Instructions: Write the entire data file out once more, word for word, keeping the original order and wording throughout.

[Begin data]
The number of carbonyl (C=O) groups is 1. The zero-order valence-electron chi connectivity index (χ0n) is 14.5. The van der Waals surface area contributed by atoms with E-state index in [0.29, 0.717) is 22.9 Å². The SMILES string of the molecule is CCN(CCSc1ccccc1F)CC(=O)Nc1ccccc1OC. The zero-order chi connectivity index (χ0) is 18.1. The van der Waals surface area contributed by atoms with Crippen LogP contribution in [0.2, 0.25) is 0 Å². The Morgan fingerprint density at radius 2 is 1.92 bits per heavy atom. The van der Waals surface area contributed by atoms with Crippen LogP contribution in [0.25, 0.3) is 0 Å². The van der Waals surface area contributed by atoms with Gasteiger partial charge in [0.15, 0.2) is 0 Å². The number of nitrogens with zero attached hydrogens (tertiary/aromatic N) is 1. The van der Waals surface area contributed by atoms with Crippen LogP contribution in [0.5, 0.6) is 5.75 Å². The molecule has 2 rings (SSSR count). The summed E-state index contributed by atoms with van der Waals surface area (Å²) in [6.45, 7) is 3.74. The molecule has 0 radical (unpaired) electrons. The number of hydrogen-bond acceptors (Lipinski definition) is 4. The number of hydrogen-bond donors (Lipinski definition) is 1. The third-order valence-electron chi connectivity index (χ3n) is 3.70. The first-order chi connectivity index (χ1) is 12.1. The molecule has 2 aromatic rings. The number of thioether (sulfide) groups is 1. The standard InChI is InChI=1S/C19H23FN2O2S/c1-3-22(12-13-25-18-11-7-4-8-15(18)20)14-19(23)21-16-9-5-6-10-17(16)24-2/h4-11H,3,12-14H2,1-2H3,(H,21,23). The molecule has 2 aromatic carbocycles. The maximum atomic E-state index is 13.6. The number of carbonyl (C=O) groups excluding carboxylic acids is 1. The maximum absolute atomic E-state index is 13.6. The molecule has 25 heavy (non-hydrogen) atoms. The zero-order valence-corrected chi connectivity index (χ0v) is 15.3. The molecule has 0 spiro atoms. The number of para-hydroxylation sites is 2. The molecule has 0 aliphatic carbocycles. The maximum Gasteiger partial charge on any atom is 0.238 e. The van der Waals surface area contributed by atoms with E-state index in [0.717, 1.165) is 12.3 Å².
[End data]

The number of carbonyl (C=O) groups is 1. The zero-order valence-electron chi connectivity index (χ0n) is 14.5. The van der Waals surface area contributed by atoms with E-state index in [0.29, 0.717) is 22.9 Å². The SMILES string of the molecule is CCN(CCSc1ccccc1F)CC(=O)Nc1ccccc1OC. The zero-order chi connectivity index (χ0) is 18.1. The van der Waals surface area contributed by atoms with Crippen LogP contribution in [0.2, 0.25) is 0 Å². The Morgan fingerprint density at radius 2 is 1.92 bits per heavy atom. The van der Waals surface area contributed by atoms with Crippen LogP contribution in [0.25, 0.3) is 0 Å². The van der Waals surface area contributed by atoms with Gasteiger partial charge in [0.15, 0.2) is 0 Å². The number of nitrogens with zero attached hydrogens (tertiary/aromatic N) is 1. The van der Waals surface area contributed by atoms with Crippen LogP contribution in [0.5, 0.6) is 5.75 Å². The molecule has 2 rings (SSSR count). The summed E-state index contributed by atoms with van der Waals surface area (Å²) in [6.45, 7) is 3.74. The molecule has 0 radical (unpaired) electrons. The number of hydrogen-bond acceptors (Lipinski definition) is 4. The number of hydrogen-bond donors (Lipinski definition) is 1. The third-order valence-electron chi connectivity index (χ3n) is 3.70. The first-order chi connectivity index (χ1) is 12.1. The molecule has 2 aromatic rings. The number of thioether (sulfide) groups is 1. The standard InChI is InChI=1S/C19H23FN2O2S/c1-3-22(12-13-25-18-11-7-4-8-15(18)20)14-19(23)21-16-9-5-6-10-17(16)24-2/h4-11H,3,12-14H2,1-2H3,(H,21,23). The molecule has 2 aromatic carbocycles. The maximum atomic E-state index is 13.6. The number of carbonyl (C=O) groups excluding carboxylic acids is 1. The maximum absolute atomic E-state index is 13.6. The molecule has 25 heavy (non-hydrogen) atoms. The zero-order valence-corrected chi connectivity index (χ0v) is 15.3. The molecule has 0 spiro atoms. The number of para-hydroxylation sites is 2. The molecule has 0 aliphatic carbocycles. The maximum Gasteiger partial charge on any atom is 0.238 e. The van der Waals surface area contributed by atoms with E-state index in [0.717, 1.165) is 12.3 Å².